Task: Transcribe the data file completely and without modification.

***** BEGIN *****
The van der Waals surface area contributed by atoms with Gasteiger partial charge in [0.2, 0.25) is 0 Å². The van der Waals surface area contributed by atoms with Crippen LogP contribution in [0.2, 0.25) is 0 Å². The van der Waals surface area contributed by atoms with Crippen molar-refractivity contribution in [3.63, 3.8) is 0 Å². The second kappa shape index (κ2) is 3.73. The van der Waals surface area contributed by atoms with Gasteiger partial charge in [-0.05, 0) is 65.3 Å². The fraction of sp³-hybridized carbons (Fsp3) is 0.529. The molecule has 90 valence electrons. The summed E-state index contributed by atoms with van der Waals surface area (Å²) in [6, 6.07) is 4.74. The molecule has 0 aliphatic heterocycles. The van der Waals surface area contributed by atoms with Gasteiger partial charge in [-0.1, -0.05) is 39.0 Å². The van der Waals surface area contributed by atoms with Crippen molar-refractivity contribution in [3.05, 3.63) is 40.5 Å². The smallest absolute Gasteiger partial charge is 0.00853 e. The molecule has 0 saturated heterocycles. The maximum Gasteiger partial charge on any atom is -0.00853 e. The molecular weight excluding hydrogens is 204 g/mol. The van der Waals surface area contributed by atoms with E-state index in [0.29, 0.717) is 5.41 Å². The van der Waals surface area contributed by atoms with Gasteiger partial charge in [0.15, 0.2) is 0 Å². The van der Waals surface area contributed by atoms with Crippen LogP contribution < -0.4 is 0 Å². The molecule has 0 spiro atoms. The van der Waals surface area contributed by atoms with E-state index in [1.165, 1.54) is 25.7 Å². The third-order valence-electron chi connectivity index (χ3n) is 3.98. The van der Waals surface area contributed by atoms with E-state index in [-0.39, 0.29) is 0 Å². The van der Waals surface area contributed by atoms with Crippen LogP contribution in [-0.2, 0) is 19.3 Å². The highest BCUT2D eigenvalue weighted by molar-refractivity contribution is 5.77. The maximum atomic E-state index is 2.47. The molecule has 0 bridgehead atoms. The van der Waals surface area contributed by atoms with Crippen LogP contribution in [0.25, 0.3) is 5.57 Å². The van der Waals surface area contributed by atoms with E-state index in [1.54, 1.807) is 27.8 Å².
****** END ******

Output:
The van der Waals surface area contributed by atoms with Gasteiger partial charge in [0.2, 0.25) is 0 Å². The van der Waals surface area contributed by atoms with Crippen LogP contribution in [0.2, 0.25) is 0 Å². The van der Waals surface area contributed by atoms with Crippen molar-refractivity contribution in [3.63, 3.8) is 0 Å². The second kappa shape index (κ2) is 3.73. The van der Waals surface area contributed by atoms with Gasteiger partial charge in [-0.05, 0) is 65.3 Å². The fraction of sp³-hybridized carbons (Fsp3) is 0.529. The molecule has 90 valence electrons. The summed E-state index contributed by atoms with van der Waals surface area (Å²) in [6, 6.07) is 4.74. The molecule has 0 aliphatic heterocycles. The van der Waals surface area contributed by atoms with Gasteiger partial charge in [-0.1, -0.05) is 39.0 Å². The van der Waals surface area contributed by atoms with Crippen molar-refractivity contribution in [3.05, 3.63) is 40.5 Å². The smallest absolute Gasteiger partial charge is 0.00853 e. The molecule has 0 saturated heterocycles. The maximum Gasteiger partial charge on any atom is -0.00853 e. The molecular weight excluding hydrogens is 204 g/mol. The van der Waals surface area contributed by atoms with E-state index in [0.29, 0.717) is 5.41 Å². The van der Waals surface area contributed by atoms with Gasteiger partial charge in [0.15, 0.2) is 0 Å². The van der Waals surface area contributed by atoms with Crippen LogP contribution < -0.4 is 0 Å². The molecule has 0 spiro atoms. The van der Waals surface area contributed by atoms with E-state index in [1.165, 1.54) is 25.7 Å². The third-order valence-electron chi connectivity index (χ3n) is 3.98. The van der Waals surface area contributed by atoms with E-state index in [-0.39, 0.29) is 0 Å². The van der Waals surface area contributed by atoms with Crippen LogP contribution in [-0.2, 0) is 19.3 Å². The highest BCUT2D eigenvalue weighted by molar-refractivity contribution is 5.77. The maximum atomic E-state index is 2.47. The molecule has 0 bridgehead atoms. The van der Waals surface area contributed by atoms with Crippen LogP contribution in [0.25, 0.3) is 5.57 Å². The van der Waals surface area contributed by atoms with E-state index in [1.54, 1.807) is 27.8 Å².